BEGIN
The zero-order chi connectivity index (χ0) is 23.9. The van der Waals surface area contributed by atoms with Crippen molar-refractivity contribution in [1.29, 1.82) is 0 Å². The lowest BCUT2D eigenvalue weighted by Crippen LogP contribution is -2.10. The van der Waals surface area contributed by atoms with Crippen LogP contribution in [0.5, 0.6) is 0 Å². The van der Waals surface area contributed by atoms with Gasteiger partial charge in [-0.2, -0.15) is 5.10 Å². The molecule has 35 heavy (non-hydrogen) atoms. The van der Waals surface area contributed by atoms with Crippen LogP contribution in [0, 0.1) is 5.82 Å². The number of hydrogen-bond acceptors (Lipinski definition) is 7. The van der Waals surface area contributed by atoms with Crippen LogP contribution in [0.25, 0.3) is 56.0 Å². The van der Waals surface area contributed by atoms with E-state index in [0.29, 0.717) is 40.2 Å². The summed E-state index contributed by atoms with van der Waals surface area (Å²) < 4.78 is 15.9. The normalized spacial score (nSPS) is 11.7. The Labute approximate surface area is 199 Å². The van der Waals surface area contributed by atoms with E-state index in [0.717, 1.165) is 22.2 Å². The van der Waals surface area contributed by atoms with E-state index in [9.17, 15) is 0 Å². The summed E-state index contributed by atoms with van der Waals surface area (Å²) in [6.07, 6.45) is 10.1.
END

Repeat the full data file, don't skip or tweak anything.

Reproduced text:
The zero-order chi connectivity index (χ0) is 23.9. The van der Waals surface area contributed by atoms with Crippen molar-refractivity contribution in [1.29, 1.82) is 0 Å². The lowest BCUT2D eigenvalue weighted by Crippen LogP contribution is -2.10. The van der Waals surface area contributed by atoms with Crippen LogP contribution in [0.5, 0.6) is 0 Å². The van der Waals surface area contributed by atoms with Gasteiger partial charge in [-0.2, -0.15) is 5.10 Å². The molecule has 35 heavy (non-hydrogen) atoms. The van der Waals surface area contributed by atoms with Crippen LogP contribution in [0, 0.1) is 5.82 Å². The number of hydrogen-bond acceptors (Lipinski definition) is 7. The van der Waals surface area contributed by atoms with Crippen LogP contribution in [0.25, 0.3) is 56.0 Å². The van der Waals surface area contributed by atoms with E-state index in [0.29, 0.717) is 40.2 Å². The summed E-state index contributed by atoms with van der Waals surface area (Å²) < 4.78 is 15.9. The normalized spacial score (nSPS) is 11.7. The Labute approximate surface area is 199 Å². The van der Waals surface area contributed by atoms with E-state index in [0.717, 1.165) is 22.2 Å². The van der Waals surface area contributed by atoms with E-state index in [9.17, 15) is 0 Å². The summed E-state index contributed by atoms with van der Waals surface area (Å²) in [6.07, 6.45) is 10.1.